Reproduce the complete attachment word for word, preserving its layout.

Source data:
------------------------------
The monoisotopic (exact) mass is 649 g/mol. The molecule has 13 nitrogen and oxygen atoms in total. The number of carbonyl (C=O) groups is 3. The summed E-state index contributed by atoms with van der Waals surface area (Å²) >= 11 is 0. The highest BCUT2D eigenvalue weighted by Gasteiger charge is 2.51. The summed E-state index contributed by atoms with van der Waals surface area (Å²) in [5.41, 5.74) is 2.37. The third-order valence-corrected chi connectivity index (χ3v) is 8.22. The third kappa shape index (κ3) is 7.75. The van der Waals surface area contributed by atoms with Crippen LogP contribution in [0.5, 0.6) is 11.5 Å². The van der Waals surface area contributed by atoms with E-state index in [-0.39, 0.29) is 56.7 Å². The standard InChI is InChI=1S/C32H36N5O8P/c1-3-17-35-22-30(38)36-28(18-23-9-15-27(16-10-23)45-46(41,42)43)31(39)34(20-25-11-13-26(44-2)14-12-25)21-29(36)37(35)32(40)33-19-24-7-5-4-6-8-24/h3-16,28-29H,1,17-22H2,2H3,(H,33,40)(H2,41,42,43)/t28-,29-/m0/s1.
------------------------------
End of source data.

The monoisotopic (exact) mass is 649 g/mol. The molecule has 13 nitrogen and oxygen atoms in total. The number of carbonyl (C=O) groups is 3. The summed E-state index contributed by atoms with van der Waals surface area (Å²) >= 11 is 0. The highest BCUT2D eigenvalue weighted by Gasteiger charge is 2.51. The summed E-state index contributed by atoms with van der Waals surface area (Å²) in [5.41, 5.74) is 2.37. The third-order valence-corrected chi connectivity index (χ3v) is 8.22. The third kappa shape index (κ3) is 7.75. The van der Waals surface area contributed by atoms with Crippen LogP contribution in [0.5, 0.6) is 11.5 Å². The van der Waals surface area contributed by atoms with E-state index in [-0.39, 0.29) is 56.7 Å². The standard InChI is InChI=1S/C32H36N5O8P/c1-3-17-35-22-30(38)36-28(18-23-9-15-27(16-10-23)45-46(41,42)43)31(39)34(20-25-11-13-26(44-2)14-12-25)21-29(36)37(35)32(40)33-19-24-7-5-4-6-8-24/h3-16,28-29H,1,17-22H2,2H3,(H,33,40)(H2,41,42,43)/t28-,29-/m0/s1.